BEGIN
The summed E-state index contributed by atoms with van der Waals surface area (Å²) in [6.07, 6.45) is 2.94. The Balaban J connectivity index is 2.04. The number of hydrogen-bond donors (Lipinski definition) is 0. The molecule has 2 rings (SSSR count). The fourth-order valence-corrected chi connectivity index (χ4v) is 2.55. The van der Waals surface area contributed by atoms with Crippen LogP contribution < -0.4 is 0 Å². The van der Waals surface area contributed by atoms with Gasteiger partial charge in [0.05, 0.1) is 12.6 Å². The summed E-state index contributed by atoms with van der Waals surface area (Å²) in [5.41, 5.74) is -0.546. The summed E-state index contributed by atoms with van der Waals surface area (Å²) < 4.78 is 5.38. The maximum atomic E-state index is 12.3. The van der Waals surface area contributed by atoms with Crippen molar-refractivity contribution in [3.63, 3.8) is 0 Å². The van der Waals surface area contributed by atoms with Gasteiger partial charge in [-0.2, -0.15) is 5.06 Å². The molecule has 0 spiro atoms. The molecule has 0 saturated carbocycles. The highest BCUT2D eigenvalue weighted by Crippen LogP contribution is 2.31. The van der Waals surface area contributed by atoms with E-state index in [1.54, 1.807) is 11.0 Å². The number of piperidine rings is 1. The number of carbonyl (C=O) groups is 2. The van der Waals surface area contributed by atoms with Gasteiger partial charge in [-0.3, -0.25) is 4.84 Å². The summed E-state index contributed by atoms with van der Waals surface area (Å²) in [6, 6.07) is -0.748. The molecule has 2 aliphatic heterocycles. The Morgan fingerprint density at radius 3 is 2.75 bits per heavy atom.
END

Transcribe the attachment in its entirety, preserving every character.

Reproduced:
The summed E-state index contributed by atoms with van der Waals surface area (Å²) in [6.07, 6.45) is 2.94. The Balaban J connectivity index is 2.04. The number of hydrogen-bond donors (Lipinski definition) is 0. The molecule has 2 rings (SSSR count). The fourth-order valence-corrected chi connectivity index (χ4v) is 2.55. The van der Waals surface area contributed by atoms with Crippen LogP contribution < -0.4 is 0 Å². The van der Waals surface area contributed by atoms with Gasteiger partial charge in [0.05, 0.1) is 12.6 Å². The summed E-state index contributed by atoms with van der Waals surface area (Å²) in [5.41, 5.74) is -0.546. The summed E-state index contributed by atoms with van der Waals surface area (Å²) < 4.78 is 5.38. The maximum atomic E-state index is 12.3. The van der Waals surface area contributed by atoms with Crippen molar-refractivity contribution in [3.63, 3.8) is 0 Å². The van der Waals surface area contributed by atoms with Gasteiger partial charge in [-0.2, -0.15) is 5.06 Å². The molecule has 0 spiro atoms. The molecule has 0 saturated carbocycles. The highest BCUT2D eigenvalue weighted by Crippen LogP contribution is 2.31. The van der Waals surface area contributed by atoms with E-state index in [1.54, 1.807) is 11.0 Å². The number of piperidine rings is 1. The number of carbonyl (C=O) groups is 2. The van der Waals surface area contributed by atoms with Gasteiger partial charge in [-0.3, -0.25) is 4.84 Å². The summed E-state index contributed by atoms with van der Waals surface area (Å²) in [6, 6.07) is -0.748. The molecule has 2 aliphatic heterocycles. The Morgan fingerprint density at radius 3 is 2.75 bits per heavy atom.